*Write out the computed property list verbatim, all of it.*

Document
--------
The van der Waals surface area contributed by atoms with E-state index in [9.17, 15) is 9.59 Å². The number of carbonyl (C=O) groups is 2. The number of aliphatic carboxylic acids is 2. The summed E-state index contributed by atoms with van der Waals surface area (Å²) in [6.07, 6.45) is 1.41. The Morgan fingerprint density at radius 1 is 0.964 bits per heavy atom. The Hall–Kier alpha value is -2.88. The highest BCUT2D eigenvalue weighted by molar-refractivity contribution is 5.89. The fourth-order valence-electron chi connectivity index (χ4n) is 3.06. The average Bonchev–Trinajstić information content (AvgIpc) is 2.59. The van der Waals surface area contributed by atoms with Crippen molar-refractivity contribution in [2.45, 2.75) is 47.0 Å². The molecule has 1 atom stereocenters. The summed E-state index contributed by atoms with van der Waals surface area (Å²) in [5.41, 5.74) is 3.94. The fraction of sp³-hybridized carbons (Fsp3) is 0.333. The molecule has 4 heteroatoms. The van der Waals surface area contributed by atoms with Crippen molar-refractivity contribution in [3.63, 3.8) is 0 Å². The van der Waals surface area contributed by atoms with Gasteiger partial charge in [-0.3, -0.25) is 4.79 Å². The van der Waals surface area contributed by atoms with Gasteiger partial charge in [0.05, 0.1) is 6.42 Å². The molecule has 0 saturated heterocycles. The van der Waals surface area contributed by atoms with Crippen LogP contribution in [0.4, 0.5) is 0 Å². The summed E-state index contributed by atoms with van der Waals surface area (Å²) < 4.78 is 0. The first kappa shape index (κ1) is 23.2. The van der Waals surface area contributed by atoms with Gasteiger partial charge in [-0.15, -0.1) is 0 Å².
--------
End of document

The van der Waals surface area contributed by atoms with E-state index in [9.17, 15) is 9.59 Å². The number of carbonyl (C=O) groups is 2. The number of aliphatic carboxylic acids is 2. The summed E-state index contributed by atoms with van der Waals surface area (Å²) in [6.07, 6.45) is 1.41. The Morgan fingerprint density at radius 1 is 0.964 bits per heavy atom. The Hall–Kier alpha value is -2.88. The highest BCUT2D eigenvalue weighted by molar-refractivity contribution is 5.89. The fourth-order valence-electron chi connectivity index (χ4n) is 3.06. The average Bonchev–Trinajstić information content (AvgIpc) is 2.59. The van der Waals surface area contributed by atoms with Crippen molar-refractivity contribution in [2.45, 2.75) is 47.0 Å². The molecule has 1 atom stereocenters. The summed E-state index contributed by atoms with van der Waals surface area (Å²) in [5.41, 5.74) is 3.94. The fraction of sp³-hybridized carbons (Fsp3) is 0.333. The molecule has 4 heteroatoms. The van der Waals surface area contributed by atoms with Crippen molar-refractivity contribution in [3.63, 3.8) is 0 Å². The van der Waals surface area contributed by atoms with Gasteiger partial charge in [-0.3, -0.25) is 4.79 Å². The van der Waals surface area contributed by atoms with Gasteiger partial charge in [0.05, 0.1) is 6.42 Å². The molecule has 0 saturated heterocycles. The van der Waals surface area contributed by atoms with Crippen LogP contribution in [0.4, 0.5) is 0 Å². The summed E-state index contributed by atoms with van der Waals surface area (Å²) < 4.78 is 0. The first kappa shape index (κ1) is 23.2. The van der Waals surface area contributed by atoms with Gasteiger partial charge in [-0.15, -0.1) is 0 Å².